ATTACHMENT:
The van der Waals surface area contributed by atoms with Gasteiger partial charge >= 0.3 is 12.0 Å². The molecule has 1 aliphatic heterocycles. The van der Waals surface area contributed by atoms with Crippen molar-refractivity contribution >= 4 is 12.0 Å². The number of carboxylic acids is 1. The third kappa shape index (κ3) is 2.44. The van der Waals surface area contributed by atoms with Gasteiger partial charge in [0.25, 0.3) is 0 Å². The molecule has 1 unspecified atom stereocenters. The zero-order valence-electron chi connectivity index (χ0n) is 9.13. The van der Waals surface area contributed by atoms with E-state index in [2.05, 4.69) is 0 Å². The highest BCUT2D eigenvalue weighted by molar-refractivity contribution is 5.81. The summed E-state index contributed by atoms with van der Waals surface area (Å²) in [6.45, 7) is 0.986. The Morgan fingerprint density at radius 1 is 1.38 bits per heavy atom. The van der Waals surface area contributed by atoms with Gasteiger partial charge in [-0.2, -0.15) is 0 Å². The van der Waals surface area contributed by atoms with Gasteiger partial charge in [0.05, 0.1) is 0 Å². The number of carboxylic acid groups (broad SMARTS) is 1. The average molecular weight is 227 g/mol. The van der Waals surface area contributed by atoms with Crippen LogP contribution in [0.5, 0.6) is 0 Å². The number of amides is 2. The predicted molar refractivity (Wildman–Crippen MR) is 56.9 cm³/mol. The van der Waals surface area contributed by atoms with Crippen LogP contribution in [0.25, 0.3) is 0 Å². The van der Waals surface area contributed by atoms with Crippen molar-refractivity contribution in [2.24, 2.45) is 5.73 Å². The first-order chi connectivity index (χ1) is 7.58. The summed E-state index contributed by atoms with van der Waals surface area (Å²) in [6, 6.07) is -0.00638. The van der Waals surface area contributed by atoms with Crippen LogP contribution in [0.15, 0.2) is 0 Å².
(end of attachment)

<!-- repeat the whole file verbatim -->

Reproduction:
The van der Waals surface area contributed by atoms with Gasteiger partial charge >= 0.3 is 12.0 Å². The molecule has 1 aliphatic heterocycles. The van der Waals surface area contributed by atoms with Crippen molar-refractivity contribution >= 4 is 12.0 Å². The number of carboxylic acids is 1. The third kappa shape index (κ3) is 2.44. The van der Waals surface area contributed by atoms with Gasteiger partial charge in [0.25, 0.3) is 0 Å². The molecule has 1 unspecified atom stereocenters. The zero-order valence-electron chi connectivity index (χ0n) is 9.13. The van der Waals surface area contributed by atoms with E-state index in [2.05, 4.69) is 0 Å². The highest BCUT2D eigenvalue weighted by molar-refractivity contribution is 5.81. The summed E-state index contributed by atoms with van der Waals surface area (Å²) in [6.45, 7) is 0.986. The Morgan fingerprint density at radius 1 is 1.38 bits per heavy atom. The van der Waals surface area contributed by atoms with Gasteiger partial charge in [-0.2, -0.15) is 0 Å². The van der Waals surface area contributed by atoms with Gasteiger partial charge in [0.05, 0.1) is 0 Å². The number of carboxylic acid groups (broad SMARTS) is 1. The average molecular weight is 227 g/mol. The van der Waals surface area contributed by atoms with Crippen LogP contribution in [0.5, 0.6) is 0 Å². The number of amides is 2. The predicted molar refractivity (Wildman–Crippen MR) is 56.9 cm³/mol. The van der Waals surface area contributed by atoms with Crippen LogP contribution in [0.25, 0.3) is 0 Å². The van der Waals surface area contributed by atoms with Crippen molar-refractivity contribution in [2.24, 2.45) is 5.73 Å². The first-order chi connectivity index (χ1) is 7.58. The summed E-state index contributed by atoms with van der Waals surface area (Å²) in [6, 6.07) is -0.00638. The van der Waals surface area contributed by atoms with Crippen LogP contribution in [0.15, 0.2) is 0 Å².